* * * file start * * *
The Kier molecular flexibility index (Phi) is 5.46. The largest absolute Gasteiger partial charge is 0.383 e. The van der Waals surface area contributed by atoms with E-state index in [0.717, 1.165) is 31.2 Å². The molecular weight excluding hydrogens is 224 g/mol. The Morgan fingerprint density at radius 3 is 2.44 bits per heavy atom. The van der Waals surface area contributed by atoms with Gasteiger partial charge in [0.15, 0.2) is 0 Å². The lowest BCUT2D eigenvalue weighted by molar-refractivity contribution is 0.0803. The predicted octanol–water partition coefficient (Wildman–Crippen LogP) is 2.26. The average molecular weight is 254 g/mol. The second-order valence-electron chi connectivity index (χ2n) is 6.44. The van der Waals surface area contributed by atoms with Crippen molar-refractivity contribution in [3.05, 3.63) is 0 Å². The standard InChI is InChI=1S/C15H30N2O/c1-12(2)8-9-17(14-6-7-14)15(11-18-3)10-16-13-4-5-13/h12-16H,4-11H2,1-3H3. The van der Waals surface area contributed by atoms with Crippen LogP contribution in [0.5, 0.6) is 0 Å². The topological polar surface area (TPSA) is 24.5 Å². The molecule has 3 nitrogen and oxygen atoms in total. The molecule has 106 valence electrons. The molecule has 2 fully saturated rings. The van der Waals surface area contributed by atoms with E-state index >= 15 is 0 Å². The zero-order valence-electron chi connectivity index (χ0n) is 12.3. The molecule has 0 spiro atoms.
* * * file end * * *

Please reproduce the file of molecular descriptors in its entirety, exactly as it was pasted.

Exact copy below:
The Kier molecular flexibility index (Phi) is 5.46. The largest absolute Gasteiger partial charge is 0.383 e. The van der Waals surface area contributed by atoms with E-state index in [0.717, 1.165) is 31.2 Å². The molecular weight excluding hydrogens is 224 g/mol. The Morgan fingerprint density at radius 3 is 2.44 bits per heavy atom. The van der Waals surface area contributed by atoms with Gasteiger partial charge in [0.15, 0.2) is 0 Å². The lowest BCUT2D eigenvalue weighted by molar-refractivity contribution is 0.0803. The predicted octanol–water partition coefficient (Wildman–Crippen LogP) is 2.26. The average molecular weight is 254 g/mol. The second-order valence-electron chi connectivity index (χ2n) is 6.44. The van der Waals surface area contributed by atoms with Crippen molar-refractivity contribution in [3.05, 3.63) is 0 Å². The standard InChI is InChI=1S/C15H30N2O/c1-12(2)8-9-17(14-6-7-14)15(11-18-3)10-16-13-4-5-13/h12-16H,4-11H2,1-3H3. The van der Waals surface area contributed by atoms with Crippen LogP contribution in [0.5, 0.6) is 0 Å². The topological polar surface area (TPSA) is 24.5 Å². The molecule has 3 nitrogen and oxygen atoms in total. The molecule has 106 valence electrons. The molecule has 2 fully saturated rings. The van der Waals surface area contributed by atoms with E-state index >= 15 is 0 Å². The zero-order valence-electron chi connectivity index (χ0n) is 12.3. The molecule has 0 spiro atoms.